Auditory Stimulus Detection Partially Depends on Visuospatial Attentional Resources

Please use this identifier to cite or link to this item:
https://osnadocs.ub.uni-osnabrueck.de/handle/urn:nbn:de:gbv:700-2018050217095
Open Access logo originally created by the Public Library of Science (PLoS)
Title: Auditory Stimulus Detection Partially Depends on Visuospatial Attentional Resources
Authors: Wahn, Basil
Murali, Supriya
Sinnett, Scott
König, Peter
Abstract: Humans’ ability to detect relevant sensory information while being engaged in a demanding task is crucial in daily life. Yet, limited attentional resources restrict information processing. To date, it is still debated whether there are distinct pools of attentional resources for each sensory modality and to what extent the process of multisensory integration is dependent on attentional resources. We addressed these two questions using a dual task paradigm. Specifically, participants performed a multiple object tracking task and a detection task either separately or simultaneously. In the detection task, participants were required to detect visual, auditory, or audiovisual stimuli at varying stimulus intensities that were adjusted using a staircase procedure. We found that tasks significantly interfered. However, the interference was about 50% lower when tasks were performed in separate sensory modalities than in the same sensory modality, suggesting that attentional resources are partly shared. Moreover, we found that perceptual sensitivities were significantly improved for audiovisual stimuli relative to unisensory stimuli regardless of whether attentional resources were diverted to the multiple object tracking task or not. Overall, the present study supports the view that attentional resource allocation in multisensory processing is task- dependent and suggests that multisensory benefits are not dependent on attentional resources.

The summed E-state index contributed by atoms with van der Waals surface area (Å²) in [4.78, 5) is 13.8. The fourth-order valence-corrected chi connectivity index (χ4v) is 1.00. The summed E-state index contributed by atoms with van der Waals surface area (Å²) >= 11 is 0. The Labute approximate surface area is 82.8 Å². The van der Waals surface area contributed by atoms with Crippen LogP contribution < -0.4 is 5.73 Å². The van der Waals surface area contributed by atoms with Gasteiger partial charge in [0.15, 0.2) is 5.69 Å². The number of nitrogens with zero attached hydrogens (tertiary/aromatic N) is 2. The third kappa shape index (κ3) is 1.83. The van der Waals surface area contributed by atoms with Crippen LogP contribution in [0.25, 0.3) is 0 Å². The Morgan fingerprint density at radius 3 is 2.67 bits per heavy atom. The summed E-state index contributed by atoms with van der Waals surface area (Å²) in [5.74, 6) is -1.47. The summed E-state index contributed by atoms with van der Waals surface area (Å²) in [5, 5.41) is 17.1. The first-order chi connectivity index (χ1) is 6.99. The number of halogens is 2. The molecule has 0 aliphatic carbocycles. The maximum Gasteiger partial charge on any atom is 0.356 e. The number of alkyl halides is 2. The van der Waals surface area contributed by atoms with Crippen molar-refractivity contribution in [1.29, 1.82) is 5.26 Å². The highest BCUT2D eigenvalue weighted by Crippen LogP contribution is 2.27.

Citations: i-Perception 2017. Sage
URL: https://repositorium.ub.uni-osnabrueck.de/handle/urn:nbn:de:gbv:700-2018050217095
Subject Keywords: Attentional resources; mutisensory processing; vision; audition; multiple object tracking; multisensory integration; load theory
Issue Date: 2-May-2018
License name: Namensnennung 3.0 Unported
License url: http://creativecommons.org/licenses/by/3.0/
Type of publication: Einzelbeitrag in einer wissenschaftlichen Zeitschrift [article]
Appears in Collections:FB08 - Hochschulschriften
Open-Access-Publikationsfonds

Files in This Item:
File Description SizeFormat 
i-perception_2041669516688026_2017_Wahn.pdf502,24 kBAdobe PDF
i-perception_2041669516688026_2017_Wahn.pdf
Thumbnail
View/Open


This item is licensed under a Creative Commons License Creative Commons